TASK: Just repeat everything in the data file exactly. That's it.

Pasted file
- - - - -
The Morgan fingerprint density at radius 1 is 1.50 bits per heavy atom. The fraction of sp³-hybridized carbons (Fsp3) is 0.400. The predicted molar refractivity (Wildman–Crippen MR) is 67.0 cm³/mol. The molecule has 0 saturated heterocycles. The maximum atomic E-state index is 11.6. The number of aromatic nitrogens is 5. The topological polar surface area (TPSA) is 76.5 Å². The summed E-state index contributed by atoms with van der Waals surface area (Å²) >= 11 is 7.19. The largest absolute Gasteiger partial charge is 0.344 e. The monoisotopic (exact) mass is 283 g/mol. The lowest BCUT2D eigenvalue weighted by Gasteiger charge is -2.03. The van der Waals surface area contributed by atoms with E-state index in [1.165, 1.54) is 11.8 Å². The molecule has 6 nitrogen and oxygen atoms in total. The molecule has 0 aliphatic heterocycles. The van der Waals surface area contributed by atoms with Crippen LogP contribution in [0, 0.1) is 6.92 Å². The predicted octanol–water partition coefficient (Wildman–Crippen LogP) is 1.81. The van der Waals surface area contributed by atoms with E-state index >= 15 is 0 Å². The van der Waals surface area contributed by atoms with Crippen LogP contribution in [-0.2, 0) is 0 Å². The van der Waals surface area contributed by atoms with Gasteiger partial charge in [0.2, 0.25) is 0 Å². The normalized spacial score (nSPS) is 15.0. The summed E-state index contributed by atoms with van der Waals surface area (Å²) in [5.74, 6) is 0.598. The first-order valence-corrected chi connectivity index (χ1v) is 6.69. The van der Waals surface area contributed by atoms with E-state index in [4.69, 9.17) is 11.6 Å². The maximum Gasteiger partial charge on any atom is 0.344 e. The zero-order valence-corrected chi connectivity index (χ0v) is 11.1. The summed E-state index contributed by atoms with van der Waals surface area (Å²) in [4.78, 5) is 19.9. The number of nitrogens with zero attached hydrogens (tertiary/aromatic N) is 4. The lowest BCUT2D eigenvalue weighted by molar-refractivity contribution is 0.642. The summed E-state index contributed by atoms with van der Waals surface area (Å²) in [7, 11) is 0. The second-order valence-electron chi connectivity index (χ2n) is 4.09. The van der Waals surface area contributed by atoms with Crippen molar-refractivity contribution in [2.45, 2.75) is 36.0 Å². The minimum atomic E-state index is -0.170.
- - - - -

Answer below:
The Morgan fingerprint density at radius 1 is 1.50 bits per heavy atom. The fraction of sp³-hybridized carbons (Fsp3) is 0.400. The predicted molar refractivity (Wildman–Crippen MR) is 67.0 cm³/mol. The molecule has 0 saturated heterocycles. The maximum atomic E-state index is 11.6. The number of aromatic nitrogens is 5. The topological polar surface area (TPSA) is 76.5 Å². The summed E-state index contributed by atoms with van der Waals surface area (Å²) >= 11 is 7.19. The largest absolute Gasteiger partial charge is 0.344 e. The monoisotopic (exact) mass is 283 g/mol. The lowest BCUT2D eigenvalue weighted by Gasteiger charge is -2.03. The van der Waals surface area contributed by atoms with E-state index in [1.165, 1.54) is 11.8 Å². The molecule has 6 nitrogen and oxygen atoms in total. The molecule has 0 aliphatic heterocycles. The van der Waals surface area contributed by atoms with Crippen LogP contribution in [0, 0.1) is 6.92 Å². The predicted octanol–water partition coefficient (Wildman–Crippen LogP) is 1.81. The van der Waals surface area contributed by atoms with E-state index >= 15 is 0 Å². The van der Waals surface area contributed by atoms with Crippen LogP contribution in [-0.2, 0) is 0 Å². The van der Waals surface area contributed by atoms with Gasteiger partial charge in [0.2, 0.25) is 0 Å². The normalized spacial score (nSPS) is 15.0. The summed E-state index contributed by atoms with van der Waals surface area (Å²) in [5.74, 6) is 0.598. The first-order valence-corrected chi connectivity index (χ1v) is 6.69. The van der Waals surface area contributed by atoms with E-state index in [4.69, 9.17) is 11.6 Å². The maximum Gasteiger partial charge on any atom is 0.344 e. The zero-order valence-corrected chi connectivity index (χ0v) is 11.1. The summed E-state index contributed by atoms with van der Waals surface area (Å²) in [4.78, 5) is 19.9. The number of nitrogens with zero attached hydrogens (tertiary/aromatic N) is 4. The lowest BCUT2D eigenvalue weighted by molar-refractivity contribution is 0.642. The summed E-state index contributed by atoms with van der Waals surface area (Å²) in [7, 11) is 0. The second-order valence-electron chi connectivity index (χ2n) is 4.09. The van der Waals surface area contributed by atoms with Crippen molar-refractivity contribution in [2.45, 2.75) is 36.0 Å². The minimum atomic E-state index is -0.170.